Causes of tissue injury act via the general mechanisms described in Section I. The reader may wish to review that section briefly before going on. In this section, tissue injury will be considered from the perspective of the specific agents causing injury, and the pathogenic mechanisms will be explored in greater detail. The chapters in this section will not emphasize the details of the diseases caused by these agents—that discussion is reserved for the organ system chapters (beginning with Chapter 20: The Blood Vessels) because the clinical consequences of injury are best studied in the context of the impact of the injury on the structure and function of the organ involved.
Tissues may be damaged by deprivation of nutrients or exposure to toxic agents.
Nutrient deficiency may be generalized, involving the body as a whole (eg, protein-calorie and vitamin deficiency, hypoxia, hypoglycemia), or may involve a single organ as a result of compromise of the blood supply to that organ.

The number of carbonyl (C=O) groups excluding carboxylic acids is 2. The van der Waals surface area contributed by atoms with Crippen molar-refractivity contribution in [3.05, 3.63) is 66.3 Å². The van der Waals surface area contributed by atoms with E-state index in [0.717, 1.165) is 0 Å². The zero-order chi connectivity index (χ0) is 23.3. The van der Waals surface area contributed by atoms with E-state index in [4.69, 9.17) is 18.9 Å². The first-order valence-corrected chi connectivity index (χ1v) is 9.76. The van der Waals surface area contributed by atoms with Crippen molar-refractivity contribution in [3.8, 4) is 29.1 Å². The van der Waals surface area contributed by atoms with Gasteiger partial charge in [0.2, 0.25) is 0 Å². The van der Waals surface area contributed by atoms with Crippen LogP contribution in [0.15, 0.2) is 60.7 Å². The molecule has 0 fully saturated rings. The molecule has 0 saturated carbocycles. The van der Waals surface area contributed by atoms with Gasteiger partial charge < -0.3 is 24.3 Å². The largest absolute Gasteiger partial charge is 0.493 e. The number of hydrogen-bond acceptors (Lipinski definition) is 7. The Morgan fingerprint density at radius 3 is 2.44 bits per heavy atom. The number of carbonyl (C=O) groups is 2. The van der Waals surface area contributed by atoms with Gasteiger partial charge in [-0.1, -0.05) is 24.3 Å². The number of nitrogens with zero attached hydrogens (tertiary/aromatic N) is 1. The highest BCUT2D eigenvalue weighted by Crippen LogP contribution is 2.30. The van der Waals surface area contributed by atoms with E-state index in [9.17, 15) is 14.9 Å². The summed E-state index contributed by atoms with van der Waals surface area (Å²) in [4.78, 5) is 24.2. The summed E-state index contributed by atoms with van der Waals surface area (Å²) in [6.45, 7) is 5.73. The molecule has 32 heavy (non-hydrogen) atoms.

Noxious agents include physical agents such as radiation and heat as well as chemical agents (heavy metals, drugs, etc), infectious agents (bacteria, viruses, etc), and endogenous substances that accumulate in the body in inborn errors of metabolism (eg, phenylketonuria) or in failure of organs such as the liver, kidney, and lungs. Immunologic injury occurs when the individual's immune system is inappropriately directed at antigens or host tissues. The production of cytotoxic chemicals (eg, antibodies, complement activation) or cytotoxic cells (eg, effector T lymphocytes) is responsible for immunologic injury.